Ever since the announcement that Amazon had been awarded a patent on reselling used electronic goods
there's been ongoing consternation from some authors that this will herald some new version of the end of the world. John Scalzi famously declaimed that he'd rather people pirated his books than give more money to Amazon by acquiring legal used copies. Presumably he feels the same way about Apple, which claims to have its own patent on a digital objects marketplace, and ReDigi which - while being sued over its plans for a used MP3 marketplace
- has also made noises about applying its technology to e-books.
Earlier this month, Jenny Shank put out a piece for PBS's Mediashift interviewing Scalzi and Ayelet Waldman, another author who sees doom on the horizon. Shank poses the headline question "Will Authors be Compensated?" to which the answer is self-evidently "no".
More elaborately the answer is "No. You don't get compensated for sales of used physical books; why do you think e-books ought to be different?" Well, for one thing a used electronic item doesn't degrade in the way that a physical item does. There's something nice about buying a pristine copy of a book and every used-book marketplace I know of requires sellers to state the condition of the book because a sufficiently degraded physical book can be unpleasant or impossible to use.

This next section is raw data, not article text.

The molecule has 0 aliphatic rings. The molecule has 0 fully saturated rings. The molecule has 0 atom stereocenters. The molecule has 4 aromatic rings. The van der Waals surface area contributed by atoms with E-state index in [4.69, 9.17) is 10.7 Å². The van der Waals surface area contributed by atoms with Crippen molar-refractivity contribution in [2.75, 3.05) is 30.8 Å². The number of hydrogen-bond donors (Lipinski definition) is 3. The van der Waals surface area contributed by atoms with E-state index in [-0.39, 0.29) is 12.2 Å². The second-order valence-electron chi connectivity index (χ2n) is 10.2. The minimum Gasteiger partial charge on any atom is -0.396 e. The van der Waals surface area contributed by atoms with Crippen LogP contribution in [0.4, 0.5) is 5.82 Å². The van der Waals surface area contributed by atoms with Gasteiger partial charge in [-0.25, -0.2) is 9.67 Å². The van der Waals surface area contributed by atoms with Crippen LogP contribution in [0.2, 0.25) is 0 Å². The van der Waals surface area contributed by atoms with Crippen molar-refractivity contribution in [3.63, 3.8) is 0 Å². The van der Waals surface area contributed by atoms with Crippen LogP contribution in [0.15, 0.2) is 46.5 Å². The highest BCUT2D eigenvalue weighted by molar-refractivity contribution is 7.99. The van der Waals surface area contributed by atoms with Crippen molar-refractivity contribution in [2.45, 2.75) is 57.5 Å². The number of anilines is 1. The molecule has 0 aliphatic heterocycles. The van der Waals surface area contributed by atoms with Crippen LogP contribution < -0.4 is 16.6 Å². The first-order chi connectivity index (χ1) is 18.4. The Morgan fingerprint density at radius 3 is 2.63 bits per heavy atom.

In theory, if there are pristine copies of e-books out there it will destroy the marketplace for new copies. Except there are already vast stocks of pristine physical books around. Ever heard of overstock? Or check those condition listing for physical books. I bet you can find descriptors like "unopened" or "still in shrink-wrap" or "pristine" or "like new". It's true that not every copy is like that, but it's simply false to assume that every used book is lower quality.
Scalzi and Waldman wail on at length about how authors need to get paid, a philosophical foundation I share. But the used book was sold, and the author did earn her or his money on that sale. That, as I said last time, is the entire point of first-sale doctrine. If authors or publishers feel that used sales are taking some amount away from first sales then the proper response is to increase the price on first sales to compensate. Teeth-gnashing and trying to shut down entire commercial marketplaces is a sorely misplaced sentiment.
And speaking of misplaced, I think Scalzi and Waldman would do well to watch Amanda Palmer's discussion of the art of asking. Rather than spending their time and energy trying to figure out how to force people to pay, authors need to learn how to connect with people and in so doing encourage them to help the authors.
(Sorry for the week-long hiatus. An unexpected change in job situation sort of threw me off track.)